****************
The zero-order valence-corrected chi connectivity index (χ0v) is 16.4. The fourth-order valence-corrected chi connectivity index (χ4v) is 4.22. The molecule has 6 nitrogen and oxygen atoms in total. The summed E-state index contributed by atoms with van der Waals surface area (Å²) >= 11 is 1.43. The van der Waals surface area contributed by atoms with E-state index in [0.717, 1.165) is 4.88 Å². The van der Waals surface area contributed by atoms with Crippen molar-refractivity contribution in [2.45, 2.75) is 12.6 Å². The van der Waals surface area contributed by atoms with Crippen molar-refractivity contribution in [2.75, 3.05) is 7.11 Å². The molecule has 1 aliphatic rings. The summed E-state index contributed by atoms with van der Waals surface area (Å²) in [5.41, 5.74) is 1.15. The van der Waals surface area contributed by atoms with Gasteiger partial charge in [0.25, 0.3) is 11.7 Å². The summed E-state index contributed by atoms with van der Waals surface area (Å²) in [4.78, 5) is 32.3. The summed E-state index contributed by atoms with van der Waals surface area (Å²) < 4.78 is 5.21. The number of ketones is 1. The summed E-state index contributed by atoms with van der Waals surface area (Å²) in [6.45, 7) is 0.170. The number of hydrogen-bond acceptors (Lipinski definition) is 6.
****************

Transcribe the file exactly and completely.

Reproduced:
The zero-order valence-corrected chi connectivity index (χ0v) is 16.4. The fourth-order valence-corrected chi connectivity index (χ4v) is 4.22. The molecule has 6 nitrogen and oxygen atoms in total. The summed E-state index contributed by atoms with van der Waals surface area (Å²) >= 11 is 1.43. The van der Waals surface area contributed by atoms with E-state index in [0.717, 1.165) is 4.88 Å². The van der Waals surface area contributed by atoms with Crippen molar-refractivity contribution in [2.45, 2.75) is 12.6 Å². The van der Waals surface area contributed by atoms with Crippen molar-refractivity contribution in [2.75, 3.05) is 7.11 Å². The molecule has 1 aliphatic rings. The summed E-state index contributed by atoms with van der Waals surface area (Å²) in [5.41, 5.74) is 1.15. The van der Waals surface area contributed by atoms with Gasteiger partial charge in [0.25, 0.3) is 11.7 Å². The summed E-state index contributed by atoms with van der Waals surface area (Å²) in [4.78, 5) is 32.3. The summed E-state index contributed by atoms with van der Waals surface area (Å²) < 4.78 is 5.21. The number of ketones is 1. The summed E-state index contributed by atoms with van der Waals surface area (Å²) in [6.45, 7) is 0.170. The number of hydrogen-bond acceptors (Lipinski definition) is 6.